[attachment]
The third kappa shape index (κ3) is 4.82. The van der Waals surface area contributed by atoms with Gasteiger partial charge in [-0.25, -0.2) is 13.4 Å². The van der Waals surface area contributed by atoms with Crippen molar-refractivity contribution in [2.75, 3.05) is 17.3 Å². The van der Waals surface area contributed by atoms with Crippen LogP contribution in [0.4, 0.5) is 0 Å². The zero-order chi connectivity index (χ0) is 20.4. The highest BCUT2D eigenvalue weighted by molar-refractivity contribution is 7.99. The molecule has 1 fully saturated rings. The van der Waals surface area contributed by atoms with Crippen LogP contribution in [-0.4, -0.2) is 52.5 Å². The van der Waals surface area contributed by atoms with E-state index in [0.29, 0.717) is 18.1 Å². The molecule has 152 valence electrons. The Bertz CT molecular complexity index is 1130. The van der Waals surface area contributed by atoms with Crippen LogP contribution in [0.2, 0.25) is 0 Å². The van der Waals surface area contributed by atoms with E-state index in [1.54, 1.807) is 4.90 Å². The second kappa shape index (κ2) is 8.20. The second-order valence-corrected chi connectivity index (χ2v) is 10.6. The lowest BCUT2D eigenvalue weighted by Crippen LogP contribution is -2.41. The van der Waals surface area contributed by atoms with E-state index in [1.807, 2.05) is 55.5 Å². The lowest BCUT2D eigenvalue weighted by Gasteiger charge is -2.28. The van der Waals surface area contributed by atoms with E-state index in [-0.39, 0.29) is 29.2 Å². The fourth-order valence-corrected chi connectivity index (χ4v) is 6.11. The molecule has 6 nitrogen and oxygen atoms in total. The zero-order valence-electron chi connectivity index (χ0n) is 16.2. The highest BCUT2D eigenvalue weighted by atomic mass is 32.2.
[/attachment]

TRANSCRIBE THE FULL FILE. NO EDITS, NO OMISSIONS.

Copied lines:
The third kappa shape index (κ3) is 4.82. The van der Waals surface area contributed by atoms with Gasteiger partial charge in [-0.25, -0.2) is 13.4 Å². The van der Waals surface area contributed by atoms with Crippen molar-refractivity contribution in [2.75, 3.05) is 17.3 Å². The van der Waals surface area contributed by atoms with Crippen LogP contribution in [0.4, 0.5) is 0 Å². The zero-order chi connectivity index (χ0) is 20.4. The highest BCUT2D eigenvalue weighted by molar-refractivity contribution is 7.99. The molecule has 1 fully saturated rings. The van der Waals surface area contributed by atoms with Crippen LogP contribution in [-0.4, -0.2) is 52.5 Å². The van der Waals surface area contributed by atoms with E-state index in [0.29, 0.717) is 18.1 Å². The molecule has 152 valence electrons. The Bertz CT molecular complexity index is 1130. The van der Waals surface area contributed by atoms with Crippen LogP contribution in [0.2, 0.25) is 0 Å². The van der Waals surface area contributed by atoms with E-state index in [1.54, 1.807) is 4.90 Å². The second kappa shape index (κ2) is 8.20. The second-order valence-corrected chi connectivity index (χ2v) is 10.6. The lowest BCUT2D eigenvalue weighted by Crippen LogP contribution is -2.41. The van der Waals surface area contributed by atoms with E-state index in [1.807, 2.05) is 55.5 Å². The lowest BCUT2D eigenvalue weighted by Gasteiger charge is -2.28. The van der Waals surface area contributed by atoms with E-state index in [-0.39, 0.29) is 29.2 Å². The fourth-order valence-corrected chi connectivity index (χ4v) is 6.11. The molecule has 6 nitrogen and oxygen atoms in total. The zero-order valence-electron chi connectivity index (χ0n) is 16.2. The highest BCUT2D eigenvalue weighted by atomic mass is 32.2.